Are European citizens now living, as the German sociologist Ulrich Beck once described, in a German Europe? Peter Becker writes that while the actions of Germany throughout the Greek debt and migration crises have provoked diverse responses from commentators outside of the country, Germany’s European policy has consistently been in line with its role as the dominant ‘status quo power’ in the European Union. He argues that Germany’s decision to open its borders to refugees was neither the act of a benevolent hegemon, nor an example of German unilateralism, but rather an attempt to preserve the existing order in Europe.
The reputation of German European policy changes with each crisis in Europe. The German refugee policy has been applauded in French, British and American newspapers, but only a few months earlier, the same media had condemned German policy during the negotiations on the third Greek bailout as divisive and heartless.
Last summer the “ugly German” was back and for Roger Cohen, columnist of the New York Times, the German question stood again on the political agenda. It was argued that Germany was once again following a unilateral path, or at least had experienced a unilateral moment. However, in December the same columnist could write of the “reasonable” Germans who had become a “can-do-nation” during the refugee crisis. And today correspondents from Paris or London report that this positive assessment has changed once again, with headshaking, reservations and doubts coming to the fore.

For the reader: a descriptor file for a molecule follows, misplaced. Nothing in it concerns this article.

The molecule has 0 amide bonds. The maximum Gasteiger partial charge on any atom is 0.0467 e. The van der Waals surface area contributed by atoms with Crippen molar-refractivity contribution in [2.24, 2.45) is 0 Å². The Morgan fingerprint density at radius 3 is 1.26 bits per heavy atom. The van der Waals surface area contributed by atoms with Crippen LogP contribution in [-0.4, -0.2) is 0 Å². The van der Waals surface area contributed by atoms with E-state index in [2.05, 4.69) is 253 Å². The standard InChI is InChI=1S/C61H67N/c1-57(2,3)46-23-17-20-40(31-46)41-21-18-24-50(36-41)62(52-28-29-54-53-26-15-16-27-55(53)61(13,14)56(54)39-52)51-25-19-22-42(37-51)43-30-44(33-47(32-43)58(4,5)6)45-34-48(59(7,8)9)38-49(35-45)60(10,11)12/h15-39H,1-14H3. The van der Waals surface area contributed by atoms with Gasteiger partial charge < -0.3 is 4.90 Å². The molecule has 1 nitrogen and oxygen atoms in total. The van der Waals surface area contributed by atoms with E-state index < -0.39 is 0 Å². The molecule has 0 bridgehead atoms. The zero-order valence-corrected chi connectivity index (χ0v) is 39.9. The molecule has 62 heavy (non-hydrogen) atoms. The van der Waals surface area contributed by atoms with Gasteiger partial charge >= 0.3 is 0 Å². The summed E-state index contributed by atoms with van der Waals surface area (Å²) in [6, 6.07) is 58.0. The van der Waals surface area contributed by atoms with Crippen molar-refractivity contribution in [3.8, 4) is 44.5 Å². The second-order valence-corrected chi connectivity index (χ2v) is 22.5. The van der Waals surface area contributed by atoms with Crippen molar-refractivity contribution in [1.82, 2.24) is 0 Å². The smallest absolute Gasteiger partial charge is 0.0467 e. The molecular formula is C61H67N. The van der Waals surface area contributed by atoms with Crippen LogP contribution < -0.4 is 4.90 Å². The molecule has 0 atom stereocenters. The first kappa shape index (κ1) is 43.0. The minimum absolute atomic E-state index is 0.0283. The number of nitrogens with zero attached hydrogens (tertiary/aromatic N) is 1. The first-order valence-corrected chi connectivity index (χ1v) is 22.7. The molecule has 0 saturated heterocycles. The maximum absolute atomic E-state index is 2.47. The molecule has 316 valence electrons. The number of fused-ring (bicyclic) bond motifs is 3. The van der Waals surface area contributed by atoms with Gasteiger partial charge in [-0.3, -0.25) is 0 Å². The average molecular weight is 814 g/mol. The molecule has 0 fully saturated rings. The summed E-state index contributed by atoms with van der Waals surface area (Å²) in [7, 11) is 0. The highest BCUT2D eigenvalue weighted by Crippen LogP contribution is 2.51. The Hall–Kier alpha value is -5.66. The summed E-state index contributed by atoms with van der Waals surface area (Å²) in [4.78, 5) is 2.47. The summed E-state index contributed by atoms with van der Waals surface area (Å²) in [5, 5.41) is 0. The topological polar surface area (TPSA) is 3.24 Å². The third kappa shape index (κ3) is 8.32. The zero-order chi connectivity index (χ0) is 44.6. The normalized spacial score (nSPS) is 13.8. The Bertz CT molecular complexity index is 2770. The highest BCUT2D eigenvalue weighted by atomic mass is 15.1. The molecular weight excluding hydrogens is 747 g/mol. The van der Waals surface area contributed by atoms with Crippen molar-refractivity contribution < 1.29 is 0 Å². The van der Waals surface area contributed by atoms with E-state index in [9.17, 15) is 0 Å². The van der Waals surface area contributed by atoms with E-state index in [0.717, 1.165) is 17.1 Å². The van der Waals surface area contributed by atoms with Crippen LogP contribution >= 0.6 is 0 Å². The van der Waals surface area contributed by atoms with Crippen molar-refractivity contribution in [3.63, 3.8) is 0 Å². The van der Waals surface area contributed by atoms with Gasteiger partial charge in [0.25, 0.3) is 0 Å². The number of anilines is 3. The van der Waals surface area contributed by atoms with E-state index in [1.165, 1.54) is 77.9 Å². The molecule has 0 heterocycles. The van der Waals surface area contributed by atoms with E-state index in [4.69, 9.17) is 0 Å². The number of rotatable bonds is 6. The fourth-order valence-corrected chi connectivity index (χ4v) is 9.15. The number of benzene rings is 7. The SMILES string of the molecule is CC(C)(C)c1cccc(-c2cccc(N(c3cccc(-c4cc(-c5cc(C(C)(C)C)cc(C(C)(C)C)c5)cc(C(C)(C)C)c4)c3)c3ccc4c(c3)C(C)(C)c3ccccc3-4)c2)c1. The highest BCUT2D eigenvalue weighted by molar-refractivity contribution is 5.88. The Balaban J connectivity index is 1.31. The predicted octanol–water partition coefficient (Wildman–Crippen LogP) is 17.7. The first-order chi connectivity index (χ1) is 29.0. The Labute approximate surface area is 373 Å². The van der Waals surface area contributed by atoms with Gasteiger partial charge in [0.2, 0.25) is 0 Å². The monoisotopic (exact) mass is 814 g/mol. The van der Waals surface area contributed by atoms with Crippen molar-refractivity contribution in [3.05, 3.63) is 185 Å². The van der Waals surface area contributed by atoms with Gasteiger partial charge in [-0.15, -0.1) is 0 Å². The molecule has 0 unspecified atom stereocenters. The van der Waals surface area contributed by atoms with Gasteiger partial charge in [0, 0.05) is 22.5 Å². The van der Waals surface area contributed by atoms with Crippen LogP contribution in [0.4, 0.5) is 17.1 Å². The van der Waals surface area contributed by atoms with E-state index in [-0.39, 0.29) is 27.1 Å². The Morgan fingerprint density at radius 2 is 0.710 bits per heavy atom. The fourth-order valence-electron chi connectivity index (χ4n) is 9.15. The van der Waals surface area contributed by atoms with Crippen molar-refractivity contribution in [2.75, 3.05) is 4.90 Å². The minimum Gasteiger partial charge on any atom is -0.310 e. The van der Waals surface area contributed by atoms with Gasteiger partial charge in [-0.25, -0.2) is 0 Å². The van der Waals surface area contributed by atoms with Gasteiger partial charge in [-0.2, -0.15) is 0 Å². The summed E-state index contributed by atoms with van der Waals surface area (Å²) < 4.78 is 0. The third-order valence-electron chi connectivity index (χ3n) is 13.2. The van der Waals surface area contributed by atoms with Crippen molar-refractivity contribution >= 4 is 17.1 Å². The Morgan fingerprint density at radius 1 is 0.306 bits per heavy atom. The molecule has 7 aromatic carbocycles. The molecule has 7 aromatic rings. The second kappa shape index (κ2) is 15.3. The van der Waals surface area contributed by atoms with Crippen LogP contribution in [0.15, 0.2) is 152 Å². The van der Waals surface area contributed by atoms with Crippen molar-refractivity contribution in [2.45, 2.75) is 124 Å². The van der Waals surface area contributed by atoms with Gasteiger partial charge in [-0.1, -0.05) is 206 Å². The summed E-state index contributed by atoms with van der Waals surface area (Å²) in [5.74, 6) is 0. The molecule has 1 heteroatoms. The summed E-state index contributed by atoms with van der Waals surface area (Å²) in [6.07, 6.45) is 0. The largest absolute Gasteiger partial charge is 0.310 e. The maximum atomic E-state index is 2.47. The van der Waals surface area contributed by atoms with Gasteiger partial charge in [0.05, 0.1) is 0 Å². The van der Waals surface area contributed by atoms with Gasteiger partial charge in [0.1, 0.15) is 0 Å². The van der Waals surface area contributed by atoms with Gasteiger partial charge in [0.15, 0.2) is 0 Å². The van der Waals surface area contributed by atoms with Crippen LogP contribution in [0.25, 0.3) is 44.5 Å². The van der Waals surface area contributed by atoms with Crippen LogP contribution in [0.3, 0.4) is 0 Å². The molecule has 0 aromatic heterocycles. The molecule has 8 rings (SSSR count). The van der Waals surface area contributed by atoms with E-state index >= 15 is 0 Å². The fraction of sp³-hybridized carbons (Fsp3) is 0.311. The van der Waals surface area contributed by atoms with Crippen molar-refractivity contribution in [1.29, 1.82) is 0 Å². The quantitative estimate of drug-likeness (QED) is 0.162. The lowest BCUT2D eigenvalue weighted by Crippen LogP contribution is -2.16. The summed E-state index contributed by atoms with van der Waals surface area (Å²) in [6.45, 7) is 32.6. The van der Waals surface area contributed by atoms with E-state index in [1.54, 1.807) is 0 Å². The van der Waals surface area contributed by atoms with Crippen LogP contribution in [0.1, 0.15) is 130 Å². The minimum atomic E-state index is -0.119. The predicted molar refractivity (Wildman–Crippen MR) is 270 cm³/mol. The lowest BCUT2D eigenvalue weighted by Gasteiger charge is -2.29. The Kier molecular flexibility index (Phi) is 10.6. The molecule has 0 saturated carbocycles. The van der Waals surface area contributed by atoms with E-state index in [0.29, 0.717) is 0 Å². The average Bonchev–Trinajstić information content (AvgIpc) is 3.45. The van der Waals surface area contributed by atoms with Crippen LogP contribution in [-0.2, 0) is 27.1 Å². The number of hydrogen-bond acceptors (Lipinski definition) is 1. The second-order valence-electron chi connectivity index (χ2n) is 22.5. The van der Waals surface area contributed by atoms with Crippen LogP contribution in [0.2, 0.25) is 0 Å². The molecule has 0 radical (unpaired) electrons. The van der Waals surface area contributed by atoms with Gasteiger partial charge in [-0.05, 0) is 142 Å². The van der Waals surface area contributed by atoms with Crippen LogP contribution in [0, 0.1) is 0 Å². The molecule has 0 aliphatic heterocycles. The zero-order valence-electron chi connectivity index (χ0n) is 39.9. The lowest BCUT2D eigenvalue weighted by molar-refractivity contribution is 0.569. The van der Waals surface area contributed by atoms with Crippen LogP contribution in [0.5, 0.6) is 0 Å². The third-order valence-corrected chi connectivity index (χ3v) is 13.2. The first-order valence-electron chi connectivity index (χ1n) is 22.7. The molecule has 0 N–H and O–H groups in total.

Clearly, perceptions and assessments of German politics can change quickly. But did German foreign and European policy also change? Certainly, German foreign policy has changed fundamentally and experienced a profound transformation in the last 25 years since German unification. Following 1989/90, Germany has frequently been viewed as a “hegemon”, albeit a “reluctant” or “benign” one. However, this image of Germany as a capable and willing leader sits uneasily against the backdrop of events.